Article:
We also need to acknowledge that not only do many perpetrators come from our most deprived communities, so do the victims.  And the picture is far more complex, as most of those who are found guilty of an offense, have at times been the victim of a crime. If we are not addressing the underlying drivers of crime, we are perpetuating ill effects in communities.

It is a well evidenced fact that short-term prison sentence are ineffective at tackling the root causes of offending.  Our Prison Service does great work and there are many wonderful services, some of which you will get to know in further articles in this publication,  delivered by both Public and 3rd Sector providers accessible to those serving a longer term custodial sentence. 

Unfortunately for those serving short-term sentences or on remand (untried) – around 70% of the prison population –  most of these services are not available to them.  The short nature of their stay means that they are often unable to complete programmes or have the time needed for services to have an impact prior to release.

Community options such as Community Payback Orders, Supervised Bail, Diversion from Prosecution and Drug Treatment & Testing Orders, allow more opportunities for positive interventions to support a person to access the services they need to confront and deal with the root causes and underlying drivers of their behaviour,  in order to move on from criminality.  Ultimately, this improves safety in our communities and reduces the likelihood of individuals experiencing a crime.  For an explanation of these options click on the picture link below to our publication A Summary of Community Options.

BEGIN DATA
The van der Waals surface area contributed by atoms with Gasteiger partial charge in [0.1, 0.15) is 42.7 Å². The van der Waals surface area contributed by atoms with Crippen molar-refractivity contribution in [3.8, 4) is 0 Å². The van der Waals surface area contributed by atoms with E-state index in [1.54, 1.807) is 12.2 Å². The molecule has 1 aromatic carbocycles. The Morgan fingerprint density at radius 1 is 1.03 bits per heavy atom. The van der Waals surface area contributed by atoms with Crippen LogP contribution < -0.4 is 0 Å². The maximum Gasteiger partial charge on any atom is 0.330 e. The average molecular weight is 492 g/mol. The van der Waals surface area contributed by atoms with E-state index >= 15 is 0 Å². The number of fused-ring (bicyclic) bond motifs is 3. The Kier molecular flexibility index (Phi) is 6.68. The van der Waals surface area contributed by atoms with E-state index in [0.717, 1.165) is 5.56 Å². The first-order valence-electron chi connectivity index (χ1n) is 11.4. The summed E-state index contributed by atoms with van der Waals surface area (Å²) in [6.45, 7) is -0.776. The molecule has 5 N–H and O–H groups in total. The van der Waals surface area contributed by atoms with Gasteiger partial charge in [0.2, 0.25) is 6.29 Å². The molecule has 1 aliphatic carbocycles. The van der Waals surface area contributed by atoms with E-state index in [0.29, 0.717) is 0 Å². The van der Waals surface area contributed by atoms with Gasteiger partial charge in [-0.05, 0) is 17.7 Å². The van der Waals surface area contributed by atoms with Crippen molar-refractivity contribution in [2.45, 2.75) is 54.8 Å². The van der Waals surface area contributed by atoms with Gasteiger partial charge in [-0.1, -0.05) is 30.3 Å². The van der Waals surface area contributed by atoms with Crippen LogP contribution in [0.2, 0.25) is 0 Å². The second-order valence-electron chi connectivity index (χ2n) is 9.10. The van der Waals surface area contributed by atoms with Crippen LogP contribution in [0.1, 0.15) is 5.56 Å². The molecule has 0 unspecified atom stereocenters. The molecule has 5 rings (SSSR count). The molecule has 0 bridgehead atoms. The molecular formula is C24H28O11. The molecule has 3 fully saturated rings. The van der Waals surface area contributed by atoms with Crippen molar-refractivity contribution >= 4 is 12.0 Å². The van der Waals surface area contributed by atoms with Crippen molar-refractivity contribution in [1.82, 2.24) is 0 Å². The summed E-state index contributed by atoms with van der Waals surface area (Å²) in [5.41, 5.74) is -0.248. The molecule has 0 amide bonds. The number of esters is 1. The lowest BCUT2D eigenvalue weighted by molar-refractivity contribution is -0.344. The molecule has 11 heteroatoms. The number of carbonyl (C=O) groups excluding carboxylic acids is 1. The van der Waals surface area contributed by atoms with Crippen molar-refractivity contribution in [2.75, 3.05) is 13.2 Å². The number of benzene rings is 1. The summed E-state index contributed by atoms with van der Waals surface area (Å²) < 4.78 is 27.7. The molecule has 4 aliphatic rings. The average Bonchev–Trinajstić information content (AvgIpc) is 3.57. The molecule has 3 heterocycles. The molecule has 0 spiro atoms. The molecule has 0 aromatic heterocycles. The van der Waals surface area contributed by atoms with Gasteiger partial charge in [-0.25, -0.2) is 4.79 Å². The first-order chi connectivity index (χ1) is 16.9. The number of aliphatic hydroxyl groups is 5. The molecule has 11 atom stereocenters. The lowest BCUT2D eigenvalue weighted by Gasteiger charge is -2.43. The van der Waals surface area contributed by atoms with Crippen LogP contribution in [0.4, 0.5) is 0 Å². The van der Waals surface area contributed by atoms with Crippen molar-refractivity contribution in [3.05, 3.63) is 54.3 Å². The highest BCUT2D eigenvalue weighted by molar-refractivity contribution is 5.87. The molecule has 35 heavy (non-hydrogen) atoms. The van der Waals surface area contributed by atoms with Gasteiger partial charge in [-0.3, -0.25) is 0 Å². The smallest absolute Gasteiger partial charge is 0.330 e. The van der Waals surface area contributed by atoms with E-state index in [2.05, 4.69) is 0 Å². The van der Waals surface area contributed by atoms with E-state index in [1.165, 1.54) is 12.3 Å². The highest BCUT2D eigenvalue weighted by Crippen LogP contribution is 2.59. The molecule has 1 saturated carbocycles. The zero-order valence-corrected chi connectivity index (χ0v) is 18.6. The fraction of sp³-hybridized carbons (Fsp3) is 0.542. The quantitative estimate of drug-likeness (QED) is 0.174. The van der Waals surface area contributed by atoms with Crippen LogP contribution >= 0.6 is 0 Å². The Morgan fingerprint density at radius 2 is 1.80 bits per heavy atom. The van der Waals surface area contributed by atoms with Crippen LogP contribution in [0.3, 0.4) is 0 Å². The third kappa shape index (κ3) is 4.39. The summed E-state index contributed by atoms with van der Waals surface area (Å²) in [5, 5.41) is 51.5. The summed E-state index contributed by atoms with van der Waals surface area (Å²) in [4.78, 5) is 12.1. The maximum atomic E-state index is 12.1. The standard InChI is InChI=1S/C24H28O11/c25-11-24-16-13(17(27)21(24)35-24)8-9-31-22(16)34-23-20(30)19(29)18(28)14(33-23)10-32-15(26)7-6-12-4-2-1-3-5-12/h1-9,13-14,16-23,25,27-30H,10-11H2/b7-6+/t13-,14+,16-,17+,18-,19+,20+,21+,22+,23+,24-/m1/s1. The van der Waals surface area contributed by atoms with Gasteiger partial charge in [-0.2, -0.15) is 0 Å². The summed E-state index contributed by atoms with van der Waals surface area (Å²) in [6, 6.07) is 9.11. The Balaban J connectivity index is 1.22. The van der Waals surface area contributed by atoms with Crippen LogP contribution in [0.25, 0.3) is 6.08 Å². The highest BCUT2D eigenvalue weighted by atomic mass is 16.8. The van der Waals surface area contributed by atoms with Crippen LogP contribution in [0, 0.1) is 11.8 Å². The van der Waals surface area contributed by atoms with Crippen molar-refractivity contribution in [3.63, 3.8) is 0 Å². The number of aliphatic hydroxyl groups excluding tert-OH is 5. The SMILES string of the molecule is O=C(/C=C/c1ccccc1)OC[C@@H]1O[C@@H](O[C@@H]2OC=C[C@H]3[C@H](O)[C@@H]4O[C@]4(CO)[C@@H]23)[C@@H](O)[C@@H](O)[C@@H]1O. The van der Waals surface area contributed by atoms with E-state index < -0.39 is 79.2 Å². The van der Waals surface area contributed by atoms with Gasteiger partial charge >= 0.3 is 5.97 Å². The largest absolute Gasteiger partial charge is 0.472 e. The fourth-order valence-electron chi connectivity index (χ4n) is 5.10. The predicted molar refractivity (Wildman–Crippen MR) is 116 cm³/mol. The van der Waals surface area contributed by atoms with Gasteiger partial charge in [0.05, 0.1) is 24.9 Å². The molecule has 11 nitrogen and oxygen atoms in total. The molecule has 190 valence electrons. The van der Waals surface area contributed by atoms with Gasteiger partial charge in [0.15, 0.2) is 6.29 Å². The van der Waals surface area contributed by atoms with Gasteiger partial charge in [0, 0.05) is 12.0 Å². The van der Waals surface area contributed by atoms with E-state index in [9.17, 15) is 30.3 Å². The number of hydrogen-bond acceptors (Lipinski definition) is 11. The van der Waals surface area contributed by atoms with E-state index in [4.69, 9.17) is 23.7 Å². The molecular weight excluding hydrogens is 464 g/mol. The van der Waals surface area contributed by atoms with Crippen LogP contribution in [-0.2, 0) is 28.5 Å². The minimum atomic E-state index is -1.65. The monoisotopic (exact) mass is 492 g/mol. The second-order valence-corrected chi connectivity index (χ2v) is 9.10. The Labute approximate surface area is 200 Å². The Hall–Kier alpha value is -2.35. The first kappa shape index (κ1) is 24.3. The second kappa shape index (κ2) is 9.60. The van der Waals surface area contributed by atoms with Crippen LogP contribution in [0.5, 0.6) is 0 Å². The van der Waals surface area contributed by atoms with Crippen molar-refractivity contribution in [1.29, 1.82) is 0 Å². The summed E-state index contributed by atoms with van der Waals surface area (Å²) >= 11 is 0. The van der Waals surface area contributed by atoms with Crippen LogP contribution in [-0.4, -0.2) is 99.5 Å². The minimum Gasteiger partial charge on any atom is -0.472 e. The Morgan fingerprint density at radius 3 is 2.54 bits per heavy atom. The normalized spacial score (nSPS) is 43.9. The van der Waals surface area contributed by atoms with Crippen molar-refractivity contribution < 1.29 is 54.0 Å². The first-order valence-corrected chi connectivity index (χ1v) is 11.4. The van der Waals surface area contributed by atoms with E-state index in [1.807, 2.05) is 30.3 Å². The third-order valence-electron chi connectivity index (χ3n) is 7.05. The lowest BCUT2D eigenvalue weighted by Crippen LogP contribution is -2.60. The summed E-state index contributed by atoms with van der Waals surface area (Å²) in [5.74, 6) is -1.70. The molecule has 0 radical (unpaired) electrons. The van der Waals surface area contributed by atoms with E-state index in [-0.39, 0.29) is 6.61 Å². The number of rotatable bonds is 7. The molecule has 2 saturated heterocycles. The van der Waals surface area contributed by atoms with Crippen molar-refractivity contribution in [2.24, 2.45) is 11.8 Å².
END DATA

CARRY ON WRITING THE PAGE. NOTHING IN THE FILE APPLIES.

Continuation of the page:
At Community Justice Glasgow, our purpose is to co-ordinate and lead a collaborative partnership to ensure that we have the right systems in place, infrastructure, resources and tools available to tackle the root causes of offending behaviour, ensuring that the right services are available, at the right time, at every point of the justice journey, and that all of our citizens have an opportunity to flourish and lead a life that makes a positive contribution to our City. We work towards delivery against the themes (Figure 3) set out in our own Community Justice Outcome Improvement Plan 2018-23 and the national outcomes (Figure 4) set out in the National Strategy for Community Justice.

This edition of the Annual Report will focus on some of those personal stories and journeys (these are not atypical ) and the services that respond to meet their needs.  In our experience across the Community Justice Partnership, this is the reality for the majority of people who find themselves in the criminal justice system.

If we do not provide the opportunities to tackle the underlying drivers of offending behaviour, delivering on the Person-Centric Outcomes of the National Strategy then we are destined for more victims and declining communities.

We view this approach as proactive prevention and earlier intervention, in that it can avoid further offending and more costly reactive spent on the most expensive parts of our Justice System, such as Prison.